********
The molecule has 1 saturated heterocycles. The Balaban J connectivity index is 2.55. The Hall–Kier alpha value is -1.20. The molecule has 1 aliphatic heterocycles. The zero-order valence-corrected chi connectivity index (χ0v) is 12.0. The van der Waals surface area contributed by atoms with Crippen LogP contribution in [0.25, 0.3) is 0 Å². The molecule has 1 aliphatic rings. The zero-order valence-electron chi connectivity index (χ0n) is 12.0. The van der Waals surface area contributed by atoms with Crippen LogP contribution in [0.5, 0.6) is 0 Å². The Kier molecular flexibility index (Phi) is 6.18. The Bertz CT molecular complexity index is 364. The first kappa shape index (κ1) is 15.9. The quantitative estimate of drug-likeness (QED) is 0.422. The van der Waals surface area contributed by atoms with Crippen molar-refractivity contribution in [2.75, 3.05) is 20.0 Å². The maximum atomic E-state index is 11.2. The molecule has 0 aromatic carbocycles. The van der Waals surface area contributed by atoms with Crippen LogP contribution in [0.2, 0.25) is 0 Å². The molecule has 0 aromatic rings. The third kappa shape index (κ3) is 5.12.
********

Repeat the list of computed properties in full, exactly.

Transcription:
The molecule has 1 saturated heterocycles. The Balaban J connectivity index is 2.55. The Hall–Kier alpha value is -1.20. The molecule has 1 aliphatic heterocycles. The zero-order valence-corrected chi connectivity index (χ0v) is 12.0. The van der Waals surface area contributed by atoms with Crippen LogP contribution in [0.25, 0.3) is 0 Å². The molecule has 1 aliphatic rings. The zero-order valence-electron chi connectivity index (χ0n) is 12.0. The van der Waals surface area contributed by atoms with Crippen LogP contribution in [0.5, 0.6) is 0 Å². The Kier molecular flexibility index (Phi) is 6.18. The Bertz CT molecular complexity index is 364. The first kappa shape index (κ1) is 15.9. The quantitative estimate of drug-likeness (QED) is 0.422. The van der Waals surface area contributed by atoms with Crippen molar-refractivity contribution in [2.75, 3.05) is 20.0 Å². The maximum atomic E-state index is 11.2. The molecule has 0 aromatic carbocycles. The van der Waals surface area contributed by atoms with Crippen LogP contribution in [0.2, 0.25) is 0 Å². The molecule has 0 aromatic rings. The third kappa shape index (κ3) is 5.12.